As a tax agent, I often advise clients on what they can and cannot claim on their tax returns. A common area of enquiry is the deductibility of uniform and laundry expenses. For many taxpayers, these can be legitimate deductions, but it’s important to understand the rules and requirements set by the Australian Taxation Office (ATO). Here’s a guide to help you determine if you can claim these expenses.

1. Eligibility for Uniform Expenses

  • Specific Work Uniforms: You can claim expenses for uniforms that are specific to your job and have distinctive features like logos, or are specific to your occupation (e.g., chef’s uniform).
  • Compulsory Uniforms: The uniform must be compulsory to wear while on the job. If it’s just encouraged but not mandatory, the expenses are not deductible.
  • Registered Uniforms: In some cases, the uniform must be registered with AusIndustry.

2. Non-Eligible Clothing

  • Conventional Clothing: General business attire or conventional clothing (like black pants and white shirts) is not deductible, even if your employer requires it.
  • Personal Wear: Clothing you wear for both work and personal use cannot be claimed.

3. Claiming Laundry Expenses

  • Laundry and Maintenance: You can claim the costs of laundering and maintaining your eligible work uniform. This includes washing, drying, and ironing expenses.
  • Small Claims: For small laundry expenses (up to $150), you may not need to provide receipts, but you should have a reasonable basis for your claim.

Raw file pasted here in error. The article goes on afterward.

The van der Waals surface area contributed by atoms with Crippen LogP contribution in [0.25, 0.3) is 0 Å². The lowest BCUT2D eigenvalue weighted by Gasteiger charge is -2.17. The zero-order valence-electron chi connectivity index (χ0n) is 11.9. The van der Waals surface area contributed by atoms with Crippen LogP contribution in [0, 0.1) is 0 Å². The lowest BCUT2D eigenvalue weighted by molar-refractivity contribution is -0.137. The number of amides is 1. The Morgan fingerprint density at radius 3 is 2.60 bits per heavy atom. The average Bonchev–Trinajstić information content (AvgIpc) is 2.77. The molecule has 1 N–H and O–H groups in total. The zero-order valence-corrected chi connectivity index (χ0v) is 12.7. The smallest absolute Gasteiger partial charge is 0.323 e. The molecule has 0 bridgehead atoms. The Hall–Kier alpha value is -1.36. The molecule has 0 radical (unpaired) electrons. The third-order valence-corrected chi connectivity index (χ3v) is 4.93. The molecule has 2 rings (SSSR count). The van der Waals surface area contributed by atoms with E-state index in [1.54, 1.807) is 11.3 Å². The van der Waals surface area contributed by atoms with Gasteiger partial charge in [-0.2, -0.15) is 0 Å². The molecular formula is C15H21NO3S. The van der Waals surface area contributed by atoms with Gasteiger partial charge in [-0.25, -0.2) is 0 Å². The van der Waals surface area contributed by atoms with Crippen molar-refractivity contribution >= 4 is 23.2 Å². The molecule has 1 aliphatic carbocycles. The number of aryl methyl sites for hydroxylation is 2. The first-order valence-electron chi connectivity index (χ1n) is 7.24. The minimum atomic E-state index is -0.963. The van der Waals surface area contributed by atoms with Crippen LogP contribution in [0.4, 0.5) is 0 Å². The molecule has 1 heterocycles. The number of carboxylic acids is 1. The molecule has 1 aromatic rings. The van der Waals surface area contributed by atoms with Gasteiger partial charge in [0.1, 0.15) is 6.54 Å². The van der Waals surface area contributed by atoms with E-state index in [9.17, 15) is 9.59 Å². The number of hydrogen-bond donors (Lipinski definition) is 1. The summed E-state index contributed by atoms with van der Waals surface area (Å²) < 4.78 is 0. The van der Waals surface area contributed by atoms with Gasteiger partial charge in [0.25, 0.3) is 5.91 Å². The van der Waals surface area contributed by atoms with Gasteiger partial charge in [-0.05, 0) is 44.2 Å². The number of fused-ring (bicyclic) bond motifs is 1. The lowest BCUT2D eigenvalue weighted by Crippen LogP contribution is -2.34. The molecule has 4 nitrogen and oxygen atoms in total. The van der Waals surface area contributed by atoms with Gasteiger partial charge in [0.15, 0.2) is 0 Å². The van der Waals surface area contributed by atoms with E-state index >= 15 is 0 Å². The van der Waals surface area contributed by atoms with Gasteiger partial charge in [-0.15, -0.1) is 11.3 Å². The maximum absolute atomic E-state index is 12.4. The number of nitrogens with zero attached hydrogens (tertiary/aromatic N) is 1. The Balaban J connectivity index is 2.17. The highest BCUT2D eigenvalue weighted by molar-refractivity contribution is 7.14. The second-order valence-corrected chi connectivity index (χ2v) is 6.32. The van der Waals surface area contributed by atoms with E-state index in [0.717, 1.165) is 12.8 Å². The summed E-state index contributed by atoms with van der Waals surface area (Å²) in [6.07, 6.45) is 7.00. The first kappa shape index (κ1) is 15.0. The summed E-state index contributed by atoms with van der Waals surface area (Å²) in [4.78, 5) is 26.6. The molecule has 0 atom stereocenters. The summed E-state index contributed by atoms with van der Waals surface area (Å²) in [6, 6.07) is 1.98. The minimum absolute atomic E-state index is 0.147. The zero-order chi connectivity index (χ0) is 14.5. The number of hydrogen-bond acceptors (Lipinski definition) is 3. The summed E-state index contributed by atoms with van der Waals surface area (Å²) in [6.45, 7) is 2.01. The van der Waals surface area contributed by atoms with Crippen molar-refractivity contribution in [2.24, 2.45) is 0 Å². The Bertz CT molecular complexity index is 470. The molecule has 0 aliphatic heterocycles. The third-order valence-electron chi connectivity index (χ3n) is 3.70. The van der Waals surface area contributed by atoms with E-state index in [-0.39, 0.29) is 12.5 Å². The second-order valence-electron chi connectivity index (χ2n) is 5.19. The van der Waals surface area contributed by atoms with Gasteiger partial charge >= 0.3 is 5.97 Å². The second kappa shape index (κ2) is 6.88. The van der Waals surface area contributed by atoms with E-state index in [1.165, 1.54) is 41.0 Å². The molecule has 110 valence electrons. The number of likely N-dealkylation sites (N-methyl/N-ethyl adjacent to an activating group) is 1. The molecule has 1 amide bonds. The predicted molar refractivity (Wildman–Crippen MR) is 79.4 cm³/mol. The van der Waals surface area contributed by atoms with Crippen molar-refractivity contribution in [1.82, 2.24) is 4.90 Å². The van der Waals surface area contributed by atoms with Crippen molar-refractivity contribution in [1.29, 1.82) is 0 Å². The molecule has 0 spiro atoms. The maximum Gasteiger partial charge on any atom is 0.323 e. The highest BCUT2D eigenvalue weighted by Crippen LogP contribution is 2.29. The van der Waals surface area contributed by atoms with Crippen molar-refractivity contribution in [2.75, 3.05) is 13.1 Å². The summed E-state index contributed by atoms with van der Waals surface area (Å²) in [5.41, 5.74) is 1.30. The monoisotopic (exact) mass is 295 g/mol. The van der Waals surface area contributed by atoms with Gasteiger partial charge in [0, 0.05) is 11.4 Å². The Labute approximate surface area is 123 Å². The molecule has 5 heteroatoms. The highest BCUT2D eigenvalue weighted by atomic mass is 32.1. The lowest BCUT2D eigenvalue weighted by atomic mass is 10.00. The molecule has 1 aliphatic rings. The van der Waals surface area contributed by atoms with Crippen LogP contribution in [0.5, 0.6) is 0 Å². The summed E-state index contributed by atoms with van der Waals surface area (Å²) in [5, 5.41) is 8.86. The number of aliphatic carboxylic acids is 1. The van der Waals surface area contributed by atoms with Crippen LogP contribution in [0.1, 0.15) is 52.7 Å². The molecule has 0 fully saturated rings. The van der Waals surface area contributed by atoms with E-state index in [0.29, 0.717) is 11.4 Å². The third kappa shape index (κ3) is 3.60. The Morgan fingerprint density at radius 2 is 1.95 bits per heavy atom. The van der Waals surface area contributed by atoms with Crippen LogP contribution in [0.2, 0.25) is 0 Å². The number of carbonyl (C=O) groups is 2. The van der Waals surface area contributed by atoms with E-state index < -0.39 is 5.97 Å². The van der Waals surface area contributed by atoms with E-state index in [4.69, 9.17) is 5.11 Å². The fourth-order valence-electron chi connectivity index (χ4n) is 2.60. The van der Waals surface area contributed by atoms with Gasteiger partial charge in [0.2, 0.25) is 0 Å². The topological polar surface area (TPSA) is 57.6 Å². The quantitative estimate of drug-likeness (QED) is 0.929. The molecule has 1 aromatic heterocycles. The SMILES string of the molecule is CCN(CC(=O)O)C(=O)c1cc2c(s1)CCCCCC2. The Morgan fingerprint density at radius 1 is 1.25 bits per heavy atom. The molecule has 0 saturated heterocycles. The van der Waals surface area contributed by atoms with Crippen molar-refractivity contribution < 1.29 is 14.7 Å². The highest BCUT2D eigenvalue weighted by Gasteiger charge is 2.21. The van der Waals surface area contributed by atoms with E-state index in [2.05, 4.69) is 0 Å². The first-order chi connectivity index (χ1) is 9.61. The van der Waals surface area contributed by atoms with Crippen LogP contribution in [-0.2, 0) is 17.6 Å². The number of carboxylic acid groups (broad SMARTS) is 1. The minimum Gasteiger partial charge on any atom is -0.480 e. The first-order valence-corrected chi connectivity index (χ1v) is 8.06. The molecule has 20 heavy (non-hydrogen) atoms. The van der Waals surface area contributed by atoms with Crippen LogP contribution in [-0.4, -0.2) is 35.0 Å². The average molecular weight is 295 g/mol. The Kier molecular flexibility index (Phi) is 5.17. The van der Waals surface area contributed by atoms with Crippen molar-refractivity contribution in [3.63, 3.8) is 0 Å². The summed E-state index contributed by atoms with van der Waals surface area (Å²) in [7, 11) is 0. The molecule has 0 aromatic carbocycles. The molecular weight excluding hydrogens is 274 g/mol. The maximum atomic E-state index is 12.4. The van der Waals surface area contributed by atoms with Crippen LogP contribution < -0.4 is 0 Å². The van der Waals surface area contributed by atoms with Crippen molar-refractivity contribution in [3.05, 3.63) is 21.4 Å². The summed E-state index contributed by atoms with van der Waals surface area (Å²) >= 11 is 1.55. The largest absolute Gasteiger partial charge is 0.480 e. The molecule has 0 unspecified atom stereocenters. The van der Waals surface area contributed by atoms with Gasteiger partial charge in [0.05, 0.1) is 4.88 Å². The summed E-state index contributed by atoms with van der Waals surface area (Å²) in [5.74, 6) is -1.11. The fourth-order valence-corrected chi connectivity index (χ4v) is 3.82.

4. Keeping Records

  • Receipts and Documentation: Keep receipts for the purchase of work uniforms and any laundry services used.
  • Diary of Laundry Costs: If you launder the uniform yourself, keep a diary for a representative one-month period to substantiate your claim.

5. Special Items and Protective Clothing

  • Protective Gear: Expenses for protective clothing and items (like steel-capped boots, safety glasses, or hard hats) required for your job are deductible.
  • Occupation-Specific Clothing: Certain occupation-specific clothing (like a barrister’s robe) may also be deductible.

6. Claiming the Deduction

  • Tax Return Filing: Include your uniform and laundry expenses in the ‘work-related clothing’ section of your tax return.
  • Accuracy of Claims: Ensure the accuracy of your claims and be prepared to provide evidence if the ATO requests it.

7. Seeking Professional Advice

  • Complex Situations: If you’re unsure about what you can claim, or if your situation is complex, seek advice from a professional tax agent.

Uniform and laundry expenses can be legitimate tax deductions, but it’s important to adhere to ATO guidelines. Ensure that your work clothing meets the criteria for deductibility, and maintain accurate records of your expenses. By understanding these rules and keeping proper documentation, you can confidently claim these expenses on your tax return, reducing your taxable income legitimately.